The news media frequently reported the size of the area within the burning perimeter. During the fires, these media reports offered the best estimates available of how much land had been burned, but this perimeter encompassed many patches of slightly burned and totally spared forest. Initial estimates that 63 percent of the park was in some way affected by the fires decreased to 36 percent when careful surveys were done later. Only one-half of this area had crown fires that produced blackened forest. The impact on the animal life was also less severe than many people initially thought. Death tolls of large mammals amounted to 250 elk (out of 32,000 in the park), 9 bison (out of 2,700), 1 black bear, several grizzlies, 4 mule deer, and a few moose.

Important factors leading to such large fires include climatic conditions, the quantity and distribution of fuels, and the fire management practices in the park. The dry weather of 1988 was unprecedented in the recorded history of the area. This unusual dry spell extended throughout much of the Northwest. More than seventy-two thousand fires burned a total of five million acres that summer.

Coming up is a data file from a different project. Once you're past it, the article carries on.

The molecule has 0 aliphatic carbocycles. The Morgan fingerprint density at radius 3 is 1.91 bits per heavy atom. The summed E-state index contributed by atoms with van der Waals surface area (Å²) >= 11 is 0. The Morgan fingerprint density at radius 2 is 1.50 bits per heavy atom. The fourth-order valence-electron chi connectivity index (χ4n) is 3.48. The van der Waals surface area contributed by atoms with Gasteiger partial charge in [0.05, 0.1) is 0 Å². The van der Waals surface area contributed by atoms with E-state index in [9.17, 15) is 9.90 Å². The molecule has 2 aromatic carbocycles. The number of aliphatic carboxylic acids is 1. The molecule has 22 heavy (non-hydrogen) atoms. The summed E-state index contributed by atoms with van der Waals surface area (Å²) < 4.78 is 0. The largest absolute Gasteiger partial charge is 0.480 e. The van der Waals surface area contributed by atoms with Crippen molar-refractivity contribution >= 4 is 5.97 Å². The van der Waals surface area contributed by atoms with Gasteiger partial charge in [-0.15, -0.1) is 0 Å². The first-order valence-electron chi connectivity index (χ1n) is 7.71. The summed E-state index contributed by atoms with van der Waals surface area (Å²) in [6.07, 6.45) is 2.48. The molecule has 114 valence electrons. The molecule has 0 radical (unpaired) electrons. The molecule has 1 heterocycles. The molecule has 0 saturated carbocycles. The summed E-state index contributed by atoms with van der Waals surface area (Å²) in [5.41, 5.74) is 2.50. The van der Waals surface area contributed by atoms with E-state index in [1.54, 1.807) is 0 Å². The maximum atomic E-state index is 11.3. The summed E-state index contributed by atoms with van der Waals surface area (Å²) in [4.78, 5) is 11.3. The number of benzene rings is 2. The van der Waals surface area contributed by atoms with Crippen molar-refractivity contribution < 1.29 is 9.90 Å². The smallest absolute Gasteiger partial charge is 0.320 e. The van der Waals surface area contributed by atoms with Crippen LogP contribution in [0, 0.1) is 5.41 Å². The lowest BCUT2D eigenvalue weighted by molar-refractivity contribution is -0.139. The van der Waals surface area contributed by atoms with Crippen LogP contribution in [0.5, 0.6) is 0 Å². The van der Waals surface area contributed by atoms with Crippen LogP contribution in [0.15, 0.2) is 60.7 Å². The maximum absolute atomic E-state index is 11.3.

The types and amounts of fuel available in an area vary as a forest develops by natural succession. Much of the Yellowstone area is dominated by lodgepole pine forests, which are typically the result of 250 to 300 years of growth. Lodgepole pine forests Lodgepole pine forests are subclimax forests maintained by fire: A major fire removes much of the forest in an area and permits the lodgepole pinecones to release their seeds; the trees actually require fire for this to occur. The seedlings grow to become mature trees with a dense, nearly continuous canopy effectively shading most of the forest floor. As time goes on, some trees die, providing gaps in the canopy that permit sunlight to reach the forest floor. The spruces and firs that grow in these gaps might eventually become the climax forest of the region. At this stage, however, the forest is particularly flammable, and fires usually occur, starting the process once again. Much of the forest in Yellowstone was in this stage in 1988.